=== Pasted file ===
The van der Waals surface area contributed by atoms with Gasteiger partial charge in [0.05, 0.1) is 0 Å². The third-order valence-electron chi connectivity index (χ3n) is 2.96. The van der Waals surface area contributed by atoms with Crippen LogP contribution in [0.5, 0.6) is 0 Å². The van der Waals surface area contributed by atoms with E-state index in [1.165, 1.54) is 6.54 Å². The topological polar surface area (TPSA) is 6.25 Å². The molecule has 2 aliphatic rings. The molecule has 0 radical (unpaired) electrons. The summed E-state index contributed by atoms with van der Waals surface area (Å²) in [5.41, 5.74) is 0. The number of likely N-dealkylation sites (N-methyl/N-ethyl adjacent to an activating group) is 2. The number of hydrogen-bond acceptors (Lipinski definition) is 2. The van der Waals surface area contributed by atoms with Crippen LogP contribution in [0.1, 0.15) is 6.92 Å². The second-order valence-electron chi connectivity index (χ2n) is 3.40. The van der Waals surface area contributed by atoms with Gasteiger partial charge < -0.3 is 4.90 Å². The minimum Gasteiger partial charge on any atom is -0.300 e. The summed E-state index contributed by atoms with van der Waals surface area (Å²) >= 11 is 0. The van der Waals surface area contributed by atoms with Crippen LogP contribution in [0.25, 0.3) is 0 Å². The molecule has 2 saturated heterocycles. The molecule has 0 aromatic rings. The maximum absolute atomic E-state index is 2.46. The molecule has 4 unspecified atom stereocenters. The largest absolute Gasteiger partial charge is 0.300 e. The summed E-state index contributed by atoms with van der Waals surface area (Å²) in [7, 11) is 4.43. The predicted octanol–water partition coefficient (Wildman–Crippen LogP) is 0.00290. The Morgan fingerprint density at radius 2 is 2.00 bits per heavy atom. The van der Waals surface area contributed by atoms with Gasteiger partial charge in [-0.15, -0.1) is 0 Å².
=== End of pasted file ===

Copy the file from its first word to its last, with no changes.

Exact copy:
The van der Waals surface area contributed by atoms with Gasteiger partial charge in [0.05, 0.1) is 0 Å². The third-order valence-electron chi connectivity index (χ3n) is 2.96. The van der Waals surface area contributed by atoms with Crippen LogP contribution in [0.5, 0.6) is 0 Å². The van der Waals surface area contributed by atoms with E-state index in [1.165, 1.54) is 6.54 Å². The topological polar surface area (TPSA) is 6.25 Å². The molecule has 2 aliphatic rings. The molecule has 0 radical (unpaired) electrons. The summed E-state index contributed by atoms with van der Waals surface area (Å²) in [5.41, 5.74) is 0. The number of likely N-dealkylation sites (N-methyl/N-ethyl adjacent to an activating group) is 2. The number of hydrogen-bond acceptors (Lipinski definition) is 2. The van der Waals surface area contributed by atoms with Crippen LogP contribution in [0.1, 0.15) is 6.92 Å². The second-order valence-electron chi connectivity index (χ2n) is 3.40. The van der Waals surface area contributed by atoms with Gasteiger partial charge < -0.3 is 4.90 Å². The minimum Gasteiger partial charge on any atom is -0.300 e. The summed E-state index contributed by atoms with van der Waals surface area (Å²) >= 11 is 0. The van der Waals surface area contributed by atoms with Crippen LogP contribution in [0.25, 0.3) is 0 Å². The molecule has 2 saturated heterocycles. The molecule has 0 aromatic rings. The maximum absolute atomic E-state index is 2.46. The molecule has 4 unspecified atom stereocenters. The largest absolute Gasteiger partial charge is 0.300 e. The summed E-state index contributed by atoms with van der Waals surface area (Å²) in [7, 11) is 4.43. The predicted octanol–water partition coefficient (Wildman–Crippen LogP) is 0.00290. The Morgan fingerprint density at radius 2 is 2.00 bits per heavy atom. The van der Waals surface area contributed by atoms with Gasteiger partial charge in [-0.15, -0.1) is 0 Å².